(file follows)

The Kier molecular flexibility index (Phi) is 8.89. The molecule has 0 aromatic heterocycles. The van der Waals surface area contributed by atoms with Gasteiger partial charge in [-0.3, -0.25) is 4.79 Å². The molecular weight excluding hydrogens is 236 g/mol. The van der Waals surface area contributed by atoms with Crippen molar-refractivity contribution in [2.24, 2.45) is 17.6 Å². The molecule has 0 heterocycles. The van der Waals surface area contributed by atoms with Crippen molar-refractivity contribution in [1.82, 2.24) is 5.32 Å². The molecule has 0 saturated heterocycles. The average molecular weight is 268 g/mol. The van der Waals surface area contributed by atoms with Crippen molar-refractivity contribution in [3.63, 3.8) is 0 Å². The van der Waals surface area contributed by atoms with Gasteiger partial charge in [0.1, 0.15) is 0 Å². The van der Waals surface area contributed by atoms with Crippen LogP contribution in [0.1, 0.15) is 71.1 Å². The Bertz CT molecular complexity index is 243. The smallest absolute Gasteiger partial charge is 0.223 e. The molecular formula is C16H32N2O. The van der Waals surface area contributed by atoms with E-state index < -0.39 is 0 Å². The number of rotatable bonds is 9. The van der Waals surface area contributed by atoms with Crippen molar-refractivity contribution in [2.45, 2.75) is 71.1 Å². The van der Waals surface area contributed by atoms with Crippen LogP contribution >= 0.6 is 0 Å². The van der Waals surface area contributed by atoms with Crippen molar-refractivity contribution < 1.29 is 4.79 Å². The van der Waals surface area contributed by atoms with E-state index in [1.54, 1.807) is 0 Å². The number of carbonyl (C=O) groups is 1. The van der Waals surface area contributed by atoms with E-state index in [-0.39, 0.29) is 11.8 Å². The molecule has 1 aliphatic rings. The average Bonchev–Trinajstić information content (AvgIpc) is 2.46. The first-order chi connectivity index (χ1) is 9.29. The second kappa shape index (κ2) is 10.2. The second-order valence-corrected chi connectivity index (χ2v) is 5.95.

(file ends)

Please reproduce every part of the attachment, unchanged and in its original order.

The Kier molecular flexibility index (Phi) is 8.89. The molecule has 0 aromatic heterocycles. The van der Waals surface area contributed by atoms with Gasteiger partial charge in [-0.3, -0.25) is 4.79 Å². The molecular weight excluding hydrogens is 236 g/mol. The van der Waals surface area contributed by atoms with Crippen molar-refractivity contribution in [2.24, 2.45) is 17.6 Å². The molecule has 0 heterocycles. The van der Waals surface area contributed by atoms with Crippen molar-refractivity contribution in [1.82, 2.24) is 5.32 Å². The molecule has 0 saturated heterocycles. The average molecular weight is 268 g/mol. The van der Waals surface area contributed by atoms with Crippen molar-refractivity contribution in [3.63, 3.8) is 0 Å². The van der Waals surface area contributed by atoms with Gasteiger partial charge in [0.1, 0.15) is 0 Å². The van der Waals surface area contributed by atoms with Crippen LogP contribution in [0.1, 0.15) is 71.1 Å². The Bertz CT molecular complexity index is 243. The smallest absolute Gasteiger partial charge is 0.223 e. The molecular formula is C16H32N2O. The van der Waals surface area contributed by atoms with E-state index < -0.39 is 0 Å². The number of rotatable bonds is 9. The van der Waals surface area contributed by atoms with Crippen molar-refractivity contribution in [2.45, 2.75) is 71.1 Å². The van der Waals surface area contributed by atoms with Crippen LogP contribution >= 0.6 is 0 Å². The van der Waals surface area contributed by atoms with Crippen molar-refractivity contribution < 1.29 is 4.79 Å². The van der Waals surface area contributed by atoms with E-state index in [1.54, 1.807) is 0 Å². The number of carbonyl (C=O) groups is 1. The van der Waals surface area contributed by atoms with E-state index in [-0.39, 0.29) is 11.8 Å². The molecule has 1 aliphatic rings. The average Bonchev–Trinajstić information content (AvgIpc) is 2.46. The first-order chi connectivity index (χ1) is 9.29. The second kappa shape index (κ2) is 10.2. The second-order valence-corrected chi connectivity index (χ2v) is 5.95.